North Carolina wine

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North Carolina
Wine region
A Vineyard in the Yadkin Valley AVA
Official name State of North Carolina
Type U.S. state
Year established 1789
Country USA
Sub-regions Haw River Valley AVA, Swan Creek AVA, Yadkin Valley AVA
Total area 53,865 square miles (139,510 km2)
Grapes produced Cabernet Franc, Cabernet Sauvignon, Carlos, Cayuga, Chambourcin, Chancellor, Chardonel, Chardonnay, Concord, De Chaunac, Gewürztraminer, Leon Millot, Malbec, Merlot, Mourvèdre, Muscadine, Muscat Canelli, Nebbiolo, Niagara, Noble, Norton, Petit Verdot, Pinot gris, Pinot Nnir, Riesling, Sangiovese, Sauvignon blanc, Scuppernong, Seyval blanc, St. Vincent, Symphony, Syrah, Tempranillo, Traminette, Vidal blanc, Vignoles, Viognier[1]

North Carolina wine refers to wine made from grapes grown in the U.S. state of North Carolina. Wine has been produced in the area since the early days of European colonization in the 17th century. Wine growers in North Carolina were the first to cultivate a native American grape variety, the Scuppernong, which produces a sweet wine, examples of which are still being made in the state. Most wine produced in North Carolina since the year 2000 is made from Vitis vinifera grape varieties, although French hybrid and Vitis labrusca varieties remain common.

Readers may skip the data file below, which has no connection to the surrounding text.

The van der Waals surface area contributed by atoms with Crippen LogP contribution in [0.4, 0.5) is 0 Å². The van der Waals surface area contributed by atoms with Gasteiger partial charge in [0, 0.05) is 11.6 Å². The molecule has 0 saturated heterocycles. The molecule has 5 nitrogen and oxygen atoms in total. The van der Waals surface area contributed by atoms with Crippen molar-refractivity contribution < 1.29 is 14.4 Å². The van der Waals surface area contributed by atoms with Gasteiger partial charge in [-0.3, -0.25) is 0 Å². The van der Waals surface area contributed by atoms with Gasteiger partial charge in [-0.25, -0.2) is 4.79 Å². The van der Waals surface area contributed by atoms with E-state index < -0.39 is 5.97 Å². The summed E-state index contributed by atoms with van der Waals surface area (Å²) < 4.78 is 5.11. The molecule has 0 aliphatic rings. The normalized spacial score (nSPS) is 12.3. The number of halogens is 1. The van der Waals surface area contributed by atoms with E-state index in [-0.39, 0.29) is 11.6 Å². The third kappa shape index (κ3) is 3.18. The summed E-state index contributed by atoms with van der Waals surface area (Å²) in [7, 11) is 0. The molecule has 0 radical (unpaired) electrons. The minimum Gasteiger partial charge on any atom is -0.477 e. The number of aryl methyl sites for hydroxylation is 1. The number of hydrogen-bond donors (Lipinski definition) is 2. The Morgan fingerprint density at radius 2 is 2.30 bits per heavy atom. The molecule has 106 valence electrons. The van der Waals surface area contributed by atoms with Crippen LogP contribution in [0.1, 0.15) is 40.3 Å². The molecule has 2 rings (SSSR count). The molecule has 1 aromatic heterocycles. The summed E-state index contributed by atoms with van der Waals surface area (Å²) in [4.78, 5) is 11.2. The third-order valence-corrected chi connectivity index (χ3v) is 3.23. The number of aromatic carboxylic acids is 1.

Wine industry[edit]

A North Carolina wine made from the Scuppernong grape.

North Carolina ranks tenth in both grape and wine production in the United States. The state's wine industry continues to expand, and today is one of the United States’ five most visited state destinations for wine and culinary tourism.[2] In 2007, North Carolina contained 55 wineries and 350 vineyards.[3] By 2011, this had grown to more than 100 wineries and more than 400 vineyards.[4]

See also[edit]


  1. ^ Appellation America (2007). "North Carolina: Appellation Description". Retrieved Nov. 16, 2007.
  2. ^ "''Visit NC Wine Country''". Retrieved 2012-10-06. 
  3. ^ "''Nurture Wine and Grape Industry'', North Carolina Department of Commerce". Retrieved 2012-08-09. 
  4. ^ "''NC Wine Fast Facts'', North Carolina Department of Commerce" (PDF). Retrieved 2012-08-09.